theory 4989

interdependent substructures having correspon
ding functions that operate in a coordinated
fashion to maintain the integrity of the system
as a whole. The basic ideas were first inspired
by analogies to living organisms. Many theorists
in this area strove to identify a set of universal
requisite functions that are essential for the sur
vival of any system. Early theorists included
Auguste Comte, Herbert Spencer, and Emile
Durkheim. In the mid twentieth century, major
figures included Robert K. Merton, who was
best known for emphasizing the development
of theories of the middle range (between
grand and particularistic), and Talcott Parsons,
known for his adaptation, goal attainment, inte
gration, and latency (AGIL) model of sys
tem functions. Although functionalism lost its
dominant status in sociology many years ago,
its core ideas have continued to evolve and
persist through several other lines of work such
as human ecology, organizational ecology, neo
functionalism, evolutionary approaches, and
others.
Interactionism. In contrast to the larger fields
primary concern with macro scale social phe
nomena, the interactionist tradition in sociol
ogy gives primacy to what we may call the
social individual. Charles Horton Cooleys work
in the early 1900s on the emergence of self
concepts out of social interaction proved to be
seminal. George Herbert Mead became a lead
ing figure in the 1930s and beyond by synthe
sizing earlier work and making theoretical
connections between societal institutions, the
social self, and the minds of human actors.
Meads ideas were extended by theorists such
as Jacob Moreno and Robert Park, both of
whom emphasized the selfsociety connections
inherent in the process of occupying social
roles. While the core of this line of work came
to be known as symbolic interactionism, branches
instigated by the likes of Edmund Husserl,
Alfred Schutz, Herbert Blumer, Manford
Kuhn, and others included phenomenology,
ethnomethodology, self theories, role theories,
identity theories, emotion theories, sociolin
guistics, dramaturgical analysis, conversation
analysis, and more. There have been numerous
prominent contributors to these theoretical
developments including Ralph Turner, Erving
Goffman, Aaron Cicourel, Harold Garfinkel,
Sheldon Stryker, Theodore Kemper, Randall
Collins, and others. Among the more interest
ing developments are several theories that go
against the interactionist preference for discur
sive theorizing: David Heises affect control
theory, Peter Burkes identity control theory,
and Joseph Bergers expectation states theory
are all formal theories with roots in interaction
ism. Each has survived systematic empirical
testing and grown increasingly broad and pre
cise over time.
Structuralism. As the label implies, structur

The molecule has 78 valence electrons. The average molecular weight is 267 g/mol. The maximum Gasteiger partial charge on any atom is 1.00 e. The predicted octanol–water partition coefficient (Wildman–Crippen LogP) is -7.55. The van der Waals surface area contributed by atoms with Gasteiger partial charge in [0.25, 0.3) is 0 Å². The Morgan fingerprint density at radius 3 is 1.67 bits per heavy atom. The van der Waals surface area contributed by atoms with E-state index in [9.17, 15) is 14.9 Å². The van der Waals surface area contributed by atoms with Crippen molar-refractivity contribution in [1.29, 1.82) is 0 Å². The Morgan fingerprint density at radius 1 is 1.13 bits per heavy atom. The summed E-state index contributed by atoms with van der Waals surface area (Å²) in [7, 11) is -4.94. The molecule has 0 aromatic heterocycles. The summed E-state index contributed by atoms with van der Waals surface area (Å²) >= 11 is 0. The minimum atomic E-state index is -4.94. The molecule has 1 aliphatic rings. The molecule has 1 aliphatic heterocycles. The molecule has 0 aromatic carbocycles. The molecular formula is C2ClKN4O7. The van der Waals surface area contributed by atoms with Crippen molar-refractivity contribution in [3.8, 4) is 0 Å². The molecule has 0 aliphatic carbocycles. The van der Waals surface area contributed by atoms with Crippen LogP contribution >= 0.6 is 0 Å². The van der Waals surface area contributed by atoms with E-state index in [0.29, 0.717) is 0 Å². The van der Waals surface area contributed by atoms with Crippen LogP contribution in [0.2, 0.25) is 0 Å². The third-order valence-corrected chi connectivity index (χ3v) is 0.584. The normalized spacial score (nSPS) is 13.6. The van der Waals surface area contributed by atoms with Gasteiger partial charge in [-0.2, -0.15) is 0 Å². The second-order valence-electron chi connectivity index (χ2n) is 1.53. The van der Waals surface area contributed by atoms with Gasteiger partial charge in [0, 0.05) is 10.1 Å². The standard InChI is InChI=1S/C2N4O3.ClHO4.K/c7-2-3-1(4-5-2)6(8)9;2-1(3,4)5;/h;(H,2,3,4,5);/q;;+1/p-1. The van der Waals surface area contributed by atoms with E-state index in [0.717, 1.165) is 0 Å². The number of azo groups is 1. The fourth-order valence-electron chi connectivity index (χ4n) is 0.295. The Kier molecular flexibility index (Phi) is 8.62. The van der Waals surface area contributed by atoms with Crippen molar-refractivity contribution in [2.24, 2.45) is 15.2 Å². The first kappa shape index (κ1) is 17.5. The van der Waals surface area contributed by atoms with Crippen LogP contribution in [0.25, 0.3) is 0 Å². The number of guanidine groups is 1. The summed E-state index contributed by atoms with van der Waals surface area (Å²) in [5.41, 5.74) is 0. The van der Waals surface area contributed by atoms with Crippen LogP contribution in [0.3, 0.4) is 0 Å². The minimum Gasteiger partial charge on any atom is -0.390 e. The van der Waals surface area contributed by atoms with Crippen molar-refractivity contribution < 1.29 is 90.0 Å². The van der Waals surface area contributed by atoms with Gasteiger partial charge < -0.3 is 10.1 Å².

alism is concerned with the ways that patterns
among social objects determine social behavior.
Within this rubric can be found a dizzying array
of topics, levels of analysis, and styles of theor
izing. Thus, the objects of investigation can
range from patterns of individual cognitions to
the patterns of political coalitions among
nations. The field of structuralist theories was
far simpler in the twentieth century when it
emerged as a direct extension of certain strands
within Marxist, Durkheimian, and Simmelian
theorizing. Toward the middle of the century,
however, the area experienced an infusion of
disparate influences from the French social
anthropologist Claude Levi Strauss and his
cognitive linguistic approach; from the British
anthropologist Alfred Radcliffe Brown, who
emphasized the reality of social structures
rather than cognitive representations of them;
and from the US by Morenos sociometry, Alex
Bavelass communication network studies, bal
ance theoretic approaches of Fritz Heider,
Theodore Newcomb, Dorwin Cartwright, and
Frank Harary, and Blaus macrostructural the
ory. Today, the more recent approaches emer
ging from structuralist traditions hardly seem
related at all: social network analysis, Pierre
Bourdieus cultural conflict theory, Anthony
Giddenss structuration theory, and many
others.
Others. The preceding represents only a small
sample of schools of sociological theorizing,
albeit a sample whose components have had
profound impacts on the field. Many others
have achieved at least some level of prominence,
however. In addition to several schools or per
spectives mentioned but not elaborated in the
preceding paragraphs, members of another set
receive relatively frequent mention in contem
porary textbooks and websites. To characterize
some of these briefly and in no particular order: